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The Irish Connection  --:
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The first stamps were printed in sheets of 240 stamps in 20 rows of 12 and had to be individually cut with a scissors. It was, in fact, an Irishman, Henry Archer from Dublin, who invented the perforating machine. It came into operation in 1850 and could perforate 3,000 sheets of stamps per hour.                                                                                  In order to ensure that stamps were not re-used, some sort of cancellation was required. The chosen cancel was known as a Maltese cross. Because of the difficulty in distinguishing the cancellation against the black stamp background, the ‘Penny Red' replaced the 'Penny Black' in 1841 and the red ink for cancelling was replaced by the now familiar black ink.

The Irish Post Office --:

saor1.GIF (10040 bytes)From 1814 until Irish Independence in 1922, British stamps continued to be used in Ireland. When the Anglo- Irish Treaty was signed in London on 6th. December 1921 the Irish free State was established, consisting of twenty -six counties. On February 8th. 1922 the Dublin General Post Office announced that , pending the issue of specially designed Irish stamps, British stamps would be over printed for use in Ireland. British stamps were overprinted right up until 1937 with the words ‘Saorstat Eireann’(The Irish Free State) and ‘Rialtas Sealadach na hEireann 1922’(The Provisional Government of Ireland 1922).

definit2.gif (18812 bytes)The first truly Irish stamp went on sale on 6th December 1922, the 2d Map of Ireland. It was chosen following a design competition organised by the Provisional Government. J. Ingram submitted the winning entry. The other design of these early issues included "The Sword of Light", The Arms of the Four Provinces of Ireland", and the "Cross of Cong", seen here on the left.The dies for these stamps were engraved at the Royal Mint in London and a specially watermarked paper was made with an overall pattern of monogram "SE"(Saorstat Eireann) which was used for all Irish stamps until the introduction of the new Irish Constitution in 1937, after which the monogram in the watermark was changed to "e" (Eire). after 1971 all Irish stamps have been printed on unwatermarked paper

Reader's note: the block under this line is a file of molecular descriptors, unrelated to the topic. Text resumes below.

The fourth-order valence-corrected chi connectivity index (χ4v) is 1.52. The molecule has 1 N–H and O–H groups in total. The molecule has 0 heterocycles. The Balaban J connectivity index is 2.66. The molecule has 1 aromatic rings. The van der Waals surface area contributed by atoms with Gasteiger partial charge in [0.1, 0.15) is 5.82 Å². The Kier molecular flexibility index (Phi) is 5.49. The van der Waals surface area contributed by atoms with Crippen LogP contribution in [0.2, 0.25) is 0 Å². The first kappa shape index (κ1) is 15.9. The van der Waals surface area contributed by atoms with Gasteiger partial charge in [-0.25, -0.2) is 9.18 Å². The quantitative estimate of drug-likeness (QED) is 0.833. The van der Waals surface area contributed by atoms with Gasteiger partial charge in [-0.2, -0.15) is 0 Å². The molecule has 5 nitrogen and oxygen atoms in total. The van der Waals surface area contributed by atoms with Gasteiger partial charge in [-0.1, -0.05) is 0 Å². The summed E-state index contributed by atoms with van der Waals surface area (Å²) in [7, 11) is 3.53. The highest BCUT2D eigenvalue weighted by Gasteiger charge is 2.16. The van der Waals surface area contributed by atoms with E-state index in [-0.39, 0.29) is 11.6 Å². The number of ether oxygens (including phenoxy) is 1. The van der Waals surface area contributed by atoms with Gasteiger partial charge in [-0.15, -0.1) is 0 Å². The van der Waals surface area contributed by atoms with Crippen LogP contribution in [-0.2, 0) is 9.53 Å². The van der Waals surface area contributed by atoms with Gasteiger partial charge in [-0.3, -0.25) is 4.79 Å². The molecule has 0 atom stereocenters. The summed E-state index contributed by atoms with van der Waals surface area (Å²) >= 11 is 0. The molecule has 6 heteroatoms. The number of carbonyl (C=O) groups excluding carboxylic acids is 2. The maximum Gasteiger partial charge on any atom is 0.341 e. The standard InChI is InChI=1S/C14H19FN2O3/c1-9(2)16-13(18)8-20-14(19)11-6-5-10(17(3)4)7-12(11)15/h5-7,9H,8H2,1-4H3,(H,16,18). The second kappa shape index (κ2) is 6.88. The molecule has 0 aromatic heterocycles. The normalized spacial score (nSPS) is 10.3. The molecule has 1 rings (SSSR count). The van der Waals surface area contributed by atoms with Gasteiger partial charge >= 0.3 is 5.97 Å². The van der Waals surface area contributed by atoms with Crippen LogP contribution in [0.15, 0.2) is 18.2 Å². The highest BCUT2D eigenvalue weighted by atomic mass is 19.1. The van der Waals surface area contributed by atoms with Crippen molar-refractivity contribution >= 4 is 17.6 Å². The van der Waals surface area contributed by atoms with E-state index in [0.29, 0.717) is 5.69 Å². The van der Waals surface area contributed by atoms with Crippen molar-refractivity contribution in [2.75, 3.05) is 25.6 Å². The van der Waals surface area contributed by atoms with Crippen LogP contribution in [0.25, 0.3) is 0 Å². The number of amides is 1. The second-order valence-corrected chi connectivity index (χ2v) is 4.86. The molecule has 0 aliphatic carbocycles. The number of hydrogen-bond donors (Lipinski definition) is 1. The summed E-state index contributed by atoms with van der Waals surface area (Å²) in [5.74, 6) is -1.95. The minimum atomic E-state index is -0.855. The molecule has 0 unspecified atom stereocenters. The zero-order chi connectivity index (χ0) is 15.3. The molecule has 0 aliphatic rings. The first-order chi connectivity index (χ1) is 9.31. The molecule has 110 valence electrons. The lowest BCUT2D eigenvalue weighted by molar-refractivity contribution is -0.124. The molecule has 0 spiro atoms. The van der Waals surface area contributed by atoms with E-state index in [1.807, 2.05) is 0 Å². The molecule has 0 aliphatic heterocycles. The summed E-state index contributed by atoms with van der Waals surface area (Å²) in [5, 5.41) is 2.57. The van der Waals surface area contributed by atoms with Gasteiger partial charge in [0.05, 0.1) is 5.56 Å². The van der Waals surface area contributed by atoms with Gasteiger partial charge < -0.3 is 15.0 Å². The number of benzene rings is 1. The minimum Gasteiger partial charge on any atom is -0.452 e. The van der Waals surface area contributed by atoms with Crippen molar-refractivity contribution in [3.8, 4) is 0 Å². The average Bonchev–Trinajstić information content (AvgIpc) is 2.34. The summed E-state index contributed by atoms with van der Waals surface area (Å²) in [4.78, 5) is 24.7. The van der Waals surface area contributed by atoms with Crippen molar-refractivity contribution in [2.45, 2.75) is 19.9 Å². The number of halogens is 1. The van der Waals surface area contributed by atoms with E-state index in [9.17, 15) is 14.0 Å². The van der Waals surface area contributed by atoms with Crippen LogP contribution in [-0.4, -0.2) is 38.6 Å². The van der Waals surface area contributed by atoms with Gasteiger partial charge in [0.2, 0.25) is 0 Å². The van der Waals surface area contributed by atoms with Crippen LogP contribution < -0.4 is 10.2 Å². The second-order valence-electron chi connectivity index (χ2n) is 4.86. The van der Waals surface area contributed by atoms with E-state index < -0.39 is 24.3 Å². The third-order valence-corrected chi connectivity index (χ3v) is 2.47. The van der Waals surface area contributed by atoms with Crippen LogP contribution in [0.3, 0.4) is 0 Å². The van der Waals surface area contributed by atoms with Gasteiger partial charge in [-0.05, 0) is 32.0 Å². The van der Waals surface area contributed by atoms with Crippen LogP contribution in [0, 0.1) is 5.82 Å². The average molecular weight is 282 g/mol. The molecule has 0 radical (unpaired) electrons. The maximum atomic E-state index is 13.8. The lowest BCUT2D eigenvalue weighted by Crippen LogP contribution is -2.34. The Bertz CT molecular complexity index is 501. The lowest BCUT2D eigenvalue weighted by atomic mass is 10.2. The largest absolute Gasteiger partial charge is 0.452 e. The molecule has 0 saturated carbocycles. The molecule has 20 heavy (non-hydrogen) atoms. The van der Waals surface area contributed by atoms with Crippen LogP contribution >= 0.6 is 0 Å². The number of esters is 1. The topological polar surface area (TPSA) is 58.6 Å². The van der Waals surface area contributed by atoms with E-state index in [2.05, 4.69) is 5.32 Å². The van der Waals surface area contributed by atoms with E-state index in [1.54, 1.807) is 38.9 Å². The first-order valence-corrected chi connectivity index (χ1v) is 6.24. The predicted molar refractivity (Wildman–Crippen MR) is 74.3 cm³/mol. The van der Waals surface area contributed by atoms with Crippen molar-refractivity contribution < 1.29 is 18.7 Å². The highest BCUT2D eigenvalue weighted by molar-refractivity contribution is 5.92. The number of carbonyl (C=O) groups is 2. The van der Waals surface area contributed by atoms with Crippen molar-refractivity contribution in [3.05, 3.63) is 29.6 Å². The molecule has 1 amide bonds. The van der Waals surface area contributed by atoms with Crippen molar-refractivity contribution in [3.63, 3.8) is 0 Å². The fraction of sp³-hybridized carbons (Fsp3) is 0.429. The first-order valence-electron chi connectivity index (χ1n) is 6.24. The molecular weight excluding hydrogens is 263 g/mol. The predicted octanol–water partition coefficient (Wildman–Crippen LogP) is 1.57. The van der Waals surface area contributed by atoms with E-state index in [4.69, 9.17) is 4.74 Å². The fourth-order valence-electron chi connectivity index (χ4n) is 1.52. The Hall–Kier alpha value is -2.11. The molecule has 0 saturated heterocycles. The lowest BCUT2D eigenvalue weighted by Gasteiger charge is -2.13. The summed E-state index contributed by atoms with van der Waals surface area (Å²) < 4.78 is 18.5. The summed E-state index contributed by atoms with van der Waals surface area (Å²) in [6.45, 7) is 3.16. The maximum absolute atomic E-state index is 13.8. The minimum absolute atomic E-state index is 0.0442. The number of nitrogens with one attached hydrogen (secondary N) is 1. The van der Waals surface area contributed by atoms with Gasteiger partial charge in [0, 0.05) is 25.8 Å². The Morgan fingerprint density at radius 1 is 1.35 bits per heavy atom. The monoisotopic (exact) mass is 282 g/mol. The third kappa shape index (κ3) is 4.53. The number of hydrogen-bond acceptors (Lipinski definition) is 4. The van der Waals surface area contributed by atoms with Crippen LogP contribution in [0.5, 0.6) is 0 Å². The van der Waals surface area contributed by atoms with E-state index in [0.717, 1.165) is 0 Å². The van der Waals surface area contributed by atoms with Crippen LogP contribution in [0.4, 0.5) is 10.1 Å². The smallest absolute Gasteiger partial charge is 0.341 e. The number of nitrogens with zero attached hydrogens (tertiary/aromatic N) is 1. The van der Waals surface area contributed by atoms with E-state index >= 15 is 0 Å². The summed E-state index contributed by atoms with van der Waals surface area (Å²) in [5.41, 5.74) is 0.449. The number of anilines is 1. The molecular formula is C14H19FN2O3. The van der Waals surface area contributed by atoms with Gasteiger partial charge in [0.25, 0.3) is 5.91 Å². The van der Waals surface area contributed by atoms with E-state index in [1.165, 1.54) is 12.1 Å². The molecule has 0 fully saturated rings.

The first series of Irish Definitive Stamps i.e. stamps that are on permanent sale, were in use up until 1968, when they were replaced by a set of stamps featuring four designs based on motifs from early Irish Christian Art. These were the winning entries in the 1966 International Design Competition won by Heinrich Gerl of Germany.

Further series introduced in 1982 and 1990 featuring Irish Architecture and Irish Heritage Treasures.
We did a project on the current set of definitives on "Irish Birds" and can be viewed by clicking here

As well as selling permanent sale or definitive stamps, each year the post office issues stamps recognising famous people, events, etc. They are known as special and commemorative stamps. The first such Irish commemorative stamp was issued in 1929 to coincide with the Centenary of Catholic Emancipation.

Since then the Irish Post Office has issued special and commemorative stamps on a wide variety of subjects covering every aspect of Irish life, culture and history.These stamps which also include regular issues on Christmas, Fauna & Flora are one of the most interesting aspects of stamp collecting. New stamps go on sale, on average, eight times a year and collectors should look out for the latest issues to add to their collections.

For further details go to Voyager Stamp Club on this site.

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